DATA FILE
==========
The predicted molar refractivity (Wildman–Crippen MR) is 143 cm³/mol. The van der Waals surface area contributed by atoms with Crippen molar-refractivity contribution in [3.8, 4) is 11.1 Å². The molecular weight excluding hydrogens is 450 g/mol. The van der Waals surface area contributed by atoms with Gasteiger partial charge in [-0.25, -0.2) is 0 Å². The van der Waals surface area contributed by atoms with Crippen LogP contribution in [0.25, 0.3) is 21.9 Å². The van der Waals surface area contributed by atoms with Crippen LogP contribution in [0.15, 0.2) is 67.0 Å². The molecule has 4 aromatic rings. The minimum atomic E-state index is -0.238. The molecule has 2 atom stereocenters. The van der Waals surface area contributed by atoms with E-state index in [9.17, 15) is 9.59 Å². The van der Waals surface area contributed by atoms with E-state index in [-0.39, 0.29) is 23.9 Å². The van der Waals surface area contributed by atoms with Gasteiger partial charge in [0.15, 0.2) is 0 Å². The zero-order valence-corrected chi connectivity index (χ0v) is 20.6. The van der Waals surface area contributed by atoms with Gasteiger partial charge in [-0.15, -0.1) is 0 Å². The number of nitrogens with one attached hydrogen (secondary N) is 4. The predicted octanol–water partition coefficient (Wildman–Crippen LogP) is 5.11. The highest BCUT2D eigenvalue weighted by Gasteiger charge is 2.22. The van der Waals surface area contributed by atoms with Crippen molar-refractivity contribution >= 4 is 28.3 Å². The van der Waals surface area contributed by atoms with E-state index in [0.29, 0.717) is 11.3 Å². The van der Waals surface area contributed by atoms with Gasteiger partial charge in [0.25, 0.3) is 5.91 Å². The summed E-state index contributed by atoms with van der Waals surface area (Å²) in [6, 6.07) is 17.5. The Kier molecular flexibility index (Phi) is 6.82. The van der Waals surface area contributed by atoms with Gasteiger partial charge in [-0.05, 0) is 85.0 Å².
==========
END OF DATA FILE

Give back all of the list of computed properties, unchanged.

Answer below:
The predicted molar refractivity (Wildman–Crippen MR) is 143 cm³/mol. The van der Waals surface area contributed by atoms with Crippen molar-refractivity contribution in [3.8, 4) is 11.1 Å². The molecular weight excluding hydrogens is 450 g/mol. The van der Waals surface area contributed by atoms with Gasteiger partial charge in [-0.25, -0.2) is 0 Å². The van der Waals surface area contributed by atoms with Crippen LogP contribution in [0.25, 0.3) is 21.9 Å². The van der Waals surface area contributed by atoms with Crippen LogP contribution in [0.15, 0.2) is 67.0 Å². The molecule has 4 aromatic rings. The minimum atomic E-state index is -0.238. The molecule has 2 atom stereocenters. The van der Waals surface area contributed by atoms with E-state index in [9.17, 15) is 9.59 Å². The van der Waals surface area contributed by atoms with E-state index in [-0.39, 0.29) is 23.9 Å². The van der Waals surface area contributed by atoms with Gasteiger partial charge in [0.15, 0.2) is 0 Å². The zero-order valence-corrected chi connectivity index (χ0v) is 20.6. The van der Waals surface area contributed by atoms with Gasteiger partial charge in [-0.15, -0.1) is 0 Å². The number of nitrogens with one attached hydrogen (secondary N) is 4. The predicted octanol–water partition coefficient (Wildman–Crippen LogP) is 5.11. The highest BCUT2D eigenvalue weighted by Gasteiger charge is 2.22. The van der Waals surface area contributed by atoms with Crippen molar-refractivity contribution >= 4 is 28.3 Å². The van der Waals surface area contributed by atoms with E-state index in [0.29, 0.717) is 11.3 Å². The van der Waals surface area contributed by atoms with Gasteiger partial charge in [0.25, 0.3) is 5.91 Å². The summed E-state index contributed by atoms with van der Waals surface area (Å²) in [6, 6.07) is 17.5. The Kier molecular flexibility index (Phi) is 6.82. The van der Waals surface area contributed by atoms with Gasteiger partial charge in [-0.05, 0) is 85.0 Å².